My dear Father
I think your last letter was written shortly after the beginning of the offensive. People as a whole seem to be viewing the move in the right perspective, and from all one hears and sees the effort is taking the course expected. It seems to have brought us great credit with our Allies, that in itself is a great gain, the enemy tries all he can to drive wedges of distance between the different Allied countries, and so often the more insular minded unwittingly aid and abet them.
Some of the Worcestershire battalions have been in the thick of it judging by the casualty lists. I often think that casualty lists must be very misleading, such a high proportion of the wounded are lightly injured only, but it would be impossible and often very unfair to attempt to differentiate. I watch the lists for any further mention of Cecil Brown-Constable, but it is quite likely no further information will be to hand for some weeks whether he is prisoner or has died of wounds. It is dreadfully wearing and anxious for his Mother and sisters to have to wait expectant like this.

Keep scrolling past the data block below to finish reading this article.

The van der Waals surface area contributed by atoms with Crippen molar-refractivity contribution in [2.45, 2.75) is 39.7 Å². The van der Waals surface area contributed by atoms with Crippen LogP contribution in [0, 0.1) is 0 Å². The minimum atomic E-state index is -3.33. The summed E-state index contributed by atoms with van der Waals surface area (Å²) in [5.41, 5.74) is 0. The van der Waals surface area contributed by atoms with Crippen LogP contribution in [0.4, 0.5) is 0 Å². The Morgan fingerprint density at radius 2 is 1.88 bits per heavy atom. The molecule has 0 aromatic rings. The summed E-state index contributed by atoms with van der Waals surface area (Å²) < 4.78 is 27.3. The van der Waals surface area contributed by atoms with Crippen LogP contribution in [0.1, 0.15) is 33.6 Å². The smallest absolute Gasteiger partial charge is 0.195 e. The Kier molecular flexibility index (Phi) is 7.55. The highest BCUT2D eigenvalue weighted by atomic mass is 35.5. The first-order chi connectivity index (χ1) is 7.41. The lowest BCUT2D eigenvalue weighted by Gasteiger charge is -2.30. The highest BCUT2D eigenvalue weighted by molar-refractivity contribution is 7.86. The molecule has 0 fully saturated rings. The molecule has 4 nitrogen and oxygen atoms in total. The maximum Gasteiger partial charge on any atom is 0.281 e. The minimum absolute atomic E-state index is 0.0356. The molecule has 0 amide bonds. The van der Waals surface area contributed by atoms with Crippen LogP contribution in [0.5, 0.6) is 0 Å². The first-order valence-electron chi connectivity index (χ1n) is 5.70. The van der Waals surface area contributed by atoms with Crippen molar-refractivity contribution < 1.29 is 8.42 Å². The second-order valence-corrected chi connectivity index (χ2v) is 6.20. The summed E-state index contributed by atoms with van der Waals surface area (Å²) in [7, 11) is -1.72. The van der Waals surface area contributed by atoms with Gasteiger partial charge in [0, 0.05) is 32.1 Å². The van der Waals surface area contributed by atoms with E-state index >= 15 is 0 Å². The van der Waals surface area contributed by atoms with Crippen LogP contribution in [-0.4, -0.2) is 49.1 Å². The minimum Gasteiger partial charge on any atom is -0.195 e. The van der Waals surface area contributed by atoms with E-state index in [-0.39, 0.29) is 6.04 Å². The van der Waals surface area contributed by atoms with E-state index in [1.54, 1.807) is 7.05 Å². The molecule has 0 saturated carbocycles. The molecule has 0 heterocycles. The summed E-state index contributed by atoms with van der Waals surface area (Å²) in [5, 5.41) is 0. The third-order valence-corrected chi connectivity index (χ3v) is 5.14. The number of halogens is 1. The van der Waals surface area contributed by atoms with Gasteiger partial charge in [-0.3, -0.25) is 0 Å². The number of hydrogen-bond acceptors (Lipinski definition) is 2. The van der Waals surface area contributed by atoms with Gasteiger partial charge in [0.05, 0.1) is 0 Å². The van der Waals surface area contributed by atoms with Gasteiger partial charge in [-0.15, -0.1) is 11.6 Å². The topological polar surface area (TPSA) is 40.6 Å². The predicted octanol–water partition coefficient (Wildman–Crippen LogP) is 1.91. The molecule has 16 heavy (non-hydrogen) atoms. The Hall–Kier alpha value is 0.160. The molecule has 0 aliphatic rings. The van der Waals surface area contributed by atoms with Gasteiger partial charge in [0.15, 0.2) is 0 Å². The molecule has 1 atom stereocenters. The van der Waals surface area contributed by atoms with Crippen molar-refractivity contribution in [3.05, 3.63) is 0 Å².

I have some hopes of leave when it is again open, but that may not be for many weeks. I have signed my contract for a third year’s service on the same terms. I’m afraid if it is a long war we temporary people will get much stuck in the mud for any further promotion: however in any case I should not at my age be likely to rise above a captaincy for another five years at least, and present indications seem to me to point to a war not longer than 3 years and not much less I’m afraid.
With love to all at home.
Your affectionate son